When the temperature rises above that of the normal body, cooling becomes necessary. This is normally accomplished in humans and other mammals by means of the excretion of fluid or "sweating". The evaporation of this fluid cools the body. In an area such as the Texas Gulf coast, the high humidity retards evaporation and sweating is very noticeable; thirty minutes of hard work in the noonday sun will leave one "wringing wet". In the desert southwest sweating is much more efficient as a means of cooling the body and the fluid evaporates almost as soon as it is excreted. This causes the erroneous impression that "you don't sweat in the desert". You do, but it is gone so quickly that you don't ever see it. In either case the body loses a tremendous amount of fluid, which contains vital electrolytes. If this fluid, and its contained electrolytes, is not replaced immediately dehydration, heat stress and ultimately heat stroke which can be fatal will follow. The amount of fluid that a body can lose while in an encapsulated suit is amazing. It is not uncommon to have responders coming in to have their air bottles replaced standing, literally, knee-deep in their own sweat.
Now, this is not to condemn encapsulating suits, far from it. Under certain conditions these garments provide the only relatively safe means of egress; but, as with all other forms of protective equipment, safety is achieved at a price and we must be prepared to pay that price without harm to our personnel.
For this reason medical surveillance and personnel monitoring is an absolute necessity when workers are using encapsulating suits. It should, of course, be a part of every response activity but especially in instances where encapsulating suits are worn. If the situation is so hazardous as to require encapsulating suits it is dangerous enough to require full blown medical support.
Each time a worker comes in for an air bottle exchange, the encapsulated suit should be opened to allow ventilation of the interior. At the same time medical personnel should monitor the vital signs of the worker and no one should be permitted to return to the work site until these are within normal limits. Body temperature, pulse rate and blood pressure must be stable and within normal limits. The first order of business should be the replacement of fluids and electrolytes. It is not uncommon for a worker emerging from an encapsulated suit to drink two liters of fluid at once. No one exhibiting signs of heat stress should be allowed to return to the work site until these have been completely abated. Personnel in encapsulated suits must be cooled of as soon as possible. This can often be achieved by means of a fan, a smoke ejector works well, or, better yet, an evaporative cooling system. Ice packs are also effective. Of course the best of all possible worlds is a recovery trailer equipped with refrigerated air conditioning. However, regardless of how it is accomplished, it is imperative that core temperatures be reduced to normal levels as soon as possible.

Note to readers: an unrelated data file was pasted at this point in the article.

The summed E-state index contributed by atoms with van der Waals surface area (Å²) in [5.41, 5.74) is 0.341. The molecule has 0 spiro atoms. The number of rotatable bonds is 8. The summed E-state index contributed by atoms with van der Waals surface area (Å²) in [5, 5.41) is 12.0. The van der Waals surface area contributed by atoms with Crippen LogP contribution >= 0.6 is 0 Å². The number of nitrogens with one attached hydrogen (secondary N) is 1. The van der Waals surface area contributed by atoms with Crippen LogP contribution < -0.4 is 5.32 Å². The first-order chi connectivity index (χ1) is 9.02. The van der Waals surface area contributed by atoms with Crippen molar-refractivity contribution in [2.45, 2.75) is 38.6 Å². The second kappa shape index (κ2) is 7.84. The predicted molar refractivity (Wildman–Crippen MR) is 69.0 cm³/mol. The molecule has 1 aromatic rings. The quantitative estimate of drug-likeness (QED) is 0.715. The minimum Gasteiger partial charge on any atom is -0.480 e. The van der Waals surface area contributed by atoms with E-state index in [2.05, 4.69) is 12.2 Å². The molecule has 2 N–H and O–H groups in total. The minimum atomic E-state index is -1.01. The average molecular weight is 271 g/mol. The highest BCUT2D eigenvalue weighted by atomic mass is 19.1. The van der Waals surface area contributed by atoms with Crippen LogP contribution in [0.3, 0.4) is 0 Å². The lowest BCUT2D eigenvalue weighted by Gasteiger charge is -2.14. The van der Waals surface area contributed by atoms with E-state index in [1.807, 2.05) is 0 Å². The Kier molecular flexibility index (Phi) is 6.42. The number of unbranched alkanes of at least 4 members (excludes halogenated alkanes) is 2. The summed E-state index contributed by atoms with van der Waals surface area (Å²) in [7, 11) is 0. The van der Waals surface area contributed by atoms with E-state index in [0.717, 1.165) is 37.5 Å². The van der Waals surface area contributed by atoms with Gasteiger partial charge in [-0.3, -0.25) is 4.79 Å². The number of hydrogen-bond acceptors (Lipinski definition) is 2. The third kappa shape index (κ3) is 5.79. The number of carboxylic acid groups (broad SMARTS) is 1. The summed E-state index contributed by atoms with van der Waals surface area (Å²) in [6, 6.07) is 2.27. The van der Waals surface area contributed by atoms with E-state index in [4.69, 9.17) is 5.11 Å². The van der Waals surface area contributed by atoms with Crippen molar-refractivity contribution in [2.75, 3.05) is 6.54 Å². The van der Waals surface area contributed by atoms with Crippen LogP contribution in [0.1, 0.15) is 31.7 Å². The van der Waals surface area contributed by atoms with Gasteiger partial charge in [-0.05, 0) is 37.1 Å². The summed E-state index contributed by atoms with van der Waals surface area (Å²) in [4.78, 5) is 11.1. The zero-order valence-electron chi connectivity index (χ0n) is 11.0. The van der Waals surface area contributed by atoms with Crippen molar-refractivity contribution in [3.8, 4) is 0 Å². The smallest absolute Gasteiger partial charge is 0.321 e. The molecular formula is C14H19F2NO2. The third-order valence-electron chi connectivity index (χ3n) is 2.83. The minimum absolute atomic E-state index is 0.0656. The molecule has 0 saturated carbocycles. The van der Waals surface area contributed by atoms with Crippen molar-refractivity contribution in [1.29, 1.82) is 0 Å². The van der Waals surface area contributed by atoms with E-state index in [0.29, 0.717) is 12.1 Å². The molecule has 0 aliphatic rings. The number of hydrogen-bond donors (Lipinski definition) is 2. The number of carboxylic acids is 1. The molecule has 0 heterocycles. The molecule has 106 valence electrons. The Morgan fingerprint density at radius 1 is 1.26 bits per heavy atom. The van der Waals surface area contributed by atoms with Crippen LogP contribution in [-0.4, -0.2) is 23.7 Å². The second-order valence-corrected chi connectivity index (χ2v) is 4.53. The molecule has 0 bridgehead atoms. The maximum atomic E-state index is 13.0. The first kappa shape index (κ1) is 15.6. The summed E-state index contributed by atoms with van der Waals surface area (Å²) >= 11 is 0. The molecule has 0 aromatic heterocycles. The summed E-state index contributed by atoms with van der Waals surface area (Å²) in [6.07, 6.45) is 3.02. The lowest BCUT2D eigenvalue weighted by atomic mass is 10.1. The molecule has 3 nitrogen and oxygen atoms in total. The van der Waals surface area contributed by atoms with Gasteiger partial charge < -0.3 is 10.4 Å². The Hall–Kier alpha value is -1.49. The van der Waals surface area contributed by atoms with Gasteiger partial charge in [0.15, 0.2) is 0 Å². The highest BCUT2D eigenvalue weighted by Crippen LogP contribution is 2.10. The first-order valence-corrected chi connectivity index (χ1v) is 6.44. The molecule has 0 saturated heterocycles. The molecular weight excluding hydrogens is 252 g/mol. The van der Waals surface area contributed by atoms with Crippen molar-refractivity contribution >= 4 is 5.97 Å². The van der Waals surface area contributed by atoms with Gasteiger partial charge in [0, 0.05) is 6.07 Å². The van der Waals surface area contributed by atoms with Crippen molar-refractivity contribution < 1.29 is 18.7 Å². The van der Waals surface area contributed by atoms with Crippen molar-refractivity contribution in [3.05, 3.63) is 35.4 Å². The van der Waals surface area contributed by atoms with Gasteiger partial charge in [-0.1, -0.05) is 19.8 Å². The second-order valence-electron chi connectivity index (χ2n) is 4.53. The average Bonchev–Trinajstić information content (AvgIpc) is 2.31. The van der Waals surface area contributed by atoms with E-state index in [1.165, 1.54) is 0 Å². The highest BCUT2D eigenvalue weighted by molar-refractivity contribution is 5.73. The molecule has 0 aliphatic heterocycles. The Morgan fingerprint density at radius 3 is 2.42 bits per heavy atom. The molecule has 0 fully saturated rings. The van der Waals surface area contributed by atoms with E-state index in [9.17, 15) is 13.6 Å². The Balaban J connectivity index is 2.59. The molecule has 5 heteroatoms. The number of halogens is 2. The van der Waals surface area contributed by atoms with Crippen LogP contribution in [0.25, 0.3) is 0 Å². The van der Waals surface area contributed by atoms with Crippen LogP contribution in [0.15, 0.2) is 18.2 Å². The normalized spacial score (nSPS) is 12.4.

Other protective equipment also provides protection at a price. Footwear designed to protect the wearer from mechanical injuries such as cuts, crushes or punctures from debris or chemical exposure from runoff or spilled material are necessities but they do cause the wearer to be clumsy and less sure footed than normal.
Gloves are required to protect against mechanical injury as well as chemical exposure. It is not uncommon for a responder to wear three or more different types of gloves one over the other while attempting to perform meaningful work. While conditions may certainly warrant these hand covers manual dexterity rapidly approaches zero. During the course of a drill or simulation where workers are equipped with gloves suitable for work on or near the hazardous material which is the subject of the exercise, ask them to attempt to write their name on a 3X5 card with an ordinary pen or pencil. You will very likely be surprised at the difficulty of the task.
Specialized equipment, such as flak vests or radiation shielding, which are unique to a particular type of response, impose additional weight on the wearer. The weight of these items further reduces the capacity of an individual to perform meaningful work in an emergency situation.
Finally, protective equipment is heavy and its weight imposes stress on the wearer. No one piece of equipment can be said to be the culprit but collectively they produce a significant amount of weight that the operator must carry before he even picks up a tool. Go down the list of protective equipment that a responder would be expected to wear or carry during a typical response; pile all of the items on a bathroom scale and note the total weight. This is the price of protection.